Web Standards Will Help Web Accessibilty
Released: November 2000 | Author: George Olsen on behalf of The Web Standards Project
Full support for Web standards would enable developers to make even fuller use of guidelines intended to make the Web more accessible to people with disabilities, according to the Web Standards Project.
The Web Content Accessibility Guidelines 1.0, developed by the World Wide Web Consortium, will help Web developers build sites that can be more easily access, whether by people with disabilities or by anyone who might be visiting the site under some constraint, for example a slow Internet connection.
“People will find many of the guidelines are things they may be
doing already, or can do just by planning ahead,” said George
Olsen, WSP Project Leader. “For example, most developers are
<alt> tags to describe graphics.”
Most of the guidelines can be used by Web developers with minimal extra effort and few, if any, trade-offs.
“The guidelines aren’t asking us to design to the lowest common denominator, they’re merely asking us to provide alternate ways for users to comprehend our content,” Olsen said.
Using the accessibility features built into Web standards minimizes the need for developers to build alternate versions of their sites, he said.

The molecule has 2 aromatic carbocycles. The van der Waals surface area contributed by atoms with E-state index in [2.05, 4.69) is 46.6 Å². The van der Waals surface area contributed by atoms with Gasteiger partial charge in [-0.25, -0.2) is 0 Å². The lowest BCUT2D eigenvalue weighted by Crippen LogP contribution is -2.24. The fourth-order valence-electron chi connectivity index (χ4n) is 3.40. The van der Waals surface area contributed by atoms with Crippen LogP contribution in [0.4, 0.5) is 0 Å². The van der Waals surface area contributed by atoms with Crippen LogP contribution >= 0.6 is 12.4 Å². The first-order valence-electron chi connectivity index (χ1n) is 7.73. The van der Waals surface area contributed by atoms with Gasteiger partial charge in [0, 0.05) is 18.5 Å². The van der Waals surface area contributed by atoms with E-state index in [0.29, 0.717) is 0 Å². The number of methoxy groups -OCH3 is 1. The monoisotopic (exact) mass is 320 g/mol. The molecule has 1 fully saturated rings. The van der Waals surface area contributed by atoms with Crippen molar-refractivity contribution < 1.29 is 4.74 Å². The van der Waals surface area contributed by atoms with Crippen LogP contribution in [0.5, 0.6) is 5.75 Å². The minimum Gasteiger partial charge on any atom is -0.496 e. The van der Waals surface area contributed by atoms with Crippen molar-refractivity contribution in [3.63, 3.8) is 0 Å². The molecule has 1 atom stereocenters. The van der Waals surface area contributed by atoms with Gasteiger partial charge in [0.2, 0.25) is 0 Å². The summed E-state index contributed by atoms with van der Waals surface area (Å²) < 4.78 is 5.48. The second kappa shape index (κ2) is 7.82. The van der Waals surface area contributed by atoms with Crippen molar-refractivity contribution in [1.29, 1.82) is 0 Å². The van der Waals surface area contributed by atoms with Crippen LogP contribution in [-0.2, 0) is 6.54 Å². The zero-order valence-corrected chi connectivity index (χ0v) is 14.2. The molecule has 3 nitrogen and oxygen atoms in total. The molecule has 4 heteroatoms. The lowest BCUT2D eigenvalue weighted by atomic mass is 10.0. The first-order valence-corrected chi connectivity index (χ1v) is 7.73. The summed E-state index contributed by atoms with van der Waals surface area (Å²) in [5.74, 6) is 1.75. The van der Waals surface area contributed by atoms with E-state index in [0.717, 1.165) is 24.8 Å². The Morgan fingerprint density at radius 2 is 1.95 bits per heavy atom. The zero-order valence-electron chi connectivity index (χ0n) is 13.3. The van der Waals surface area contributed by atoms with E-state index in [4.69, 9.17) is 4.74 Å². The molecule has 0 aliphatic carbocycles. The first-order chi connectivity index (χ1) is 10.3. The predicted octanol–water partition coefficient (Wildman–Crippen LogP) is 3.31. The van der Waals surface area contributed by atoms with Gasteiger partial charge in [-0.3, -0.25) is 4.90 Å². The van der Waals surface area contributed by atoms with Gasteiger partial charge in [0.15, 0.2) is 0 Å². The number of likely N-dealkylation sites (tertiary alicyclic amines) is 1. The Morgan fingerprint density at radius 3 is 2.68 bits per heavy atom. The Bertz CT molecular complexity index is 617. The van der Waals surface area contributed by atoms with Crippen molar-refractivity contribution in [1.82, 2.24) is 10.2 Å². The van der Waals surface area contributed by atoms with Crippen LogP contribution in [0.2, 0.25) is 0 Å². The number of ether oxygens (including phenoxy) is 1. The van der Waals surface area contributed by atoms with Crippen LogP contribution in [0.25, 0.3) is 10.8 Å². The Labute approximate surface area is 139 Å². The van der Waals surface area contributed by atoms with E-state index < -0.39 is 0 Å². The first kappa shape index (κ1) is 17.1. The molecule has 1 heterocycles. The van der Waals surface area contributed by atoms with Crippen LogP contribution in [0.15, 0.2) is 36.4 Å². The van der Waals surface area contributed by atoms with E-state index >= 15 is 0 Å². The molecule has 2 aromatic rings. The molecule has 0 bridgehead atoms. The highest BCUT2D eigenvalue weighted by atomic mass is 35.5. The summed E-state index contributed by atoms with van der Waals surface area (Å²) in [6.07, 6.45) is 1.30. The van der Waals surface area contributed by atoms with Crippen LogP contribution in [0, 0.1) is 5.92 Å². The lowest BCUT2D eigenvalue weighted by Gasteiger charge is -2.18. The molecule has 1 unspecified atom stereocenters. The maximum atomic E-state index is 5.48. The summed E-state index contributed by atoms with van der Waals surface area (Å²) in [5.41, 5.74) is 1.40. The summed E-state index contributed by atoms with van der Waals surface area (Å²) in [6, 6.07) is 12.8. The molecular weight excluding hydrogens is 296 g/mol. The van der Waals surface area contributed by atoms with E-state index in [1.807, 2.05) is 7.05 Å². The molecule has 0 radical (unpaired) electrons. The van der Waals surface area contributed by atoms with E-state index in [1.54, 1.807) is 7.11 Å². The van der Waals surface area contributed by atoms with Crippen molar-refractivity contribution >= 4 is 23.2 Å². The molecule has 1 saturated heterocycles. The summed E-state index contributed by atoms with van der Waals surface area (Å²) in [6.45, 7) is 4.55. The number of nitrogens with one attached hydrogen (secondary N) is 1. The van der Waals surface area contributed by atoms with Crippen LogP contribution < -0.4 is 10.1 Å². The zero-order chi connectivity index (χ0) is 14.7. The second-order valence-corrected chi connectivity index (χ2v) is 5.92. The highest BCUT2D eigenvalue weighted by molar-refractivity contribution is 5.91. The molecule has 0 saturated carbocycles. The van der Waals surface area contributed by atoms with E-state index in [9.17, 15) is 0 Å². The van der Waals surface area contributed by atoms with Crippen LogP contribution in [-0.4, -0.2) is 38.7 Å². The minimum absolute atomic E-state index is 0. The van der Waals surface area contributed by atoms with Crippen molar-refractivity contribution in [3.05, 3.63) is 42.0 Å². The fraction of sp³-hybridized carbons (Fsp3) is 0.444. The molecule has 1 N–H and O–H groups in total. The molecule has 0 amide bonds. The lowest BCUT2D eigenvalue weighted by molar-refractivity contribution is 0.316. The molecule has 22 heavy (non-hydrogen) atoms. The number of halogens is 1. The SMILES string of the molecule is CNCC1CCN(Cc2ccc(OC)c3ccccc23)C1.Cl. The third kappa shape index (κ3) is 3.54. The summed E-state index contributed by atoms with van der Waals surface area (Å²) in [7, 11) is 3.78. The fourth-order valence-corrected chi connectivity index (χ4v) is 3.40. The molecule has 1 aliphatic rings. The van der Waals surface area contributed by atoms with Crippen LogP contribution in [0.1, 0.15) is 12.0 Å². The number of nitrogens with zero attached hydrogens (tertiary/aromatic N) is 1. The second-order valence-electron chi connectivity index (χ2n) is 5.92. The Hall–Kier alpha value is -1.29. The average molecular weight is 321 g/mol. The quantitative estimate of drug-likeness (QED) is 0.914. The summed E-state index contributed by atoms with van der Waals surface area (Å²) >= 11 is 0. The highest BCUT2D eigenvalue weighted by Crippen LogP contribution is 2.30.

But there are a few aspects of the guidelines that still need full support for Web standards in order to be used fully.
For example, the guidelines ask Web developers to avoid using the
<table> tag to layout elements of a page—a workaround that’s
used by a vast majority of Web sites—unless the table can make
sense when read line-by-line. The Cascading Style Sheets 2.0
(CSS-2) standard, finalized more than a year ago, would enable
Web developers to lay out pages much more easily, and still be
accessible—but few browsers today support the layout and
positioning features of CSS-2.
In writing the guidelines, the Web Accessibility Initiative had to provide “interim” guidelines for several areas, describing workarounds developers can use to make pages more accessible until browsers fully support standards and eliminate the need for stop-gap measures.
“As browsers fully support key Web standards, it will become easier to use these guidelines,” Olsen. “But in the meantime, developers should incorporate the majority of the guidelines that can be used today.”
About the Web Standards Project
WSP (http://www.webstandards.org) is an international coalition of Web developers advancing the Web industry by bringing attention to browser incompatibilities. The coalition urges all browser manufacturers to support existing standards before incorporating proprietary innovations.
The Web Standards Project is a grassroots coalition fighting for standards which ensure simple, affordable access to web technologies for all.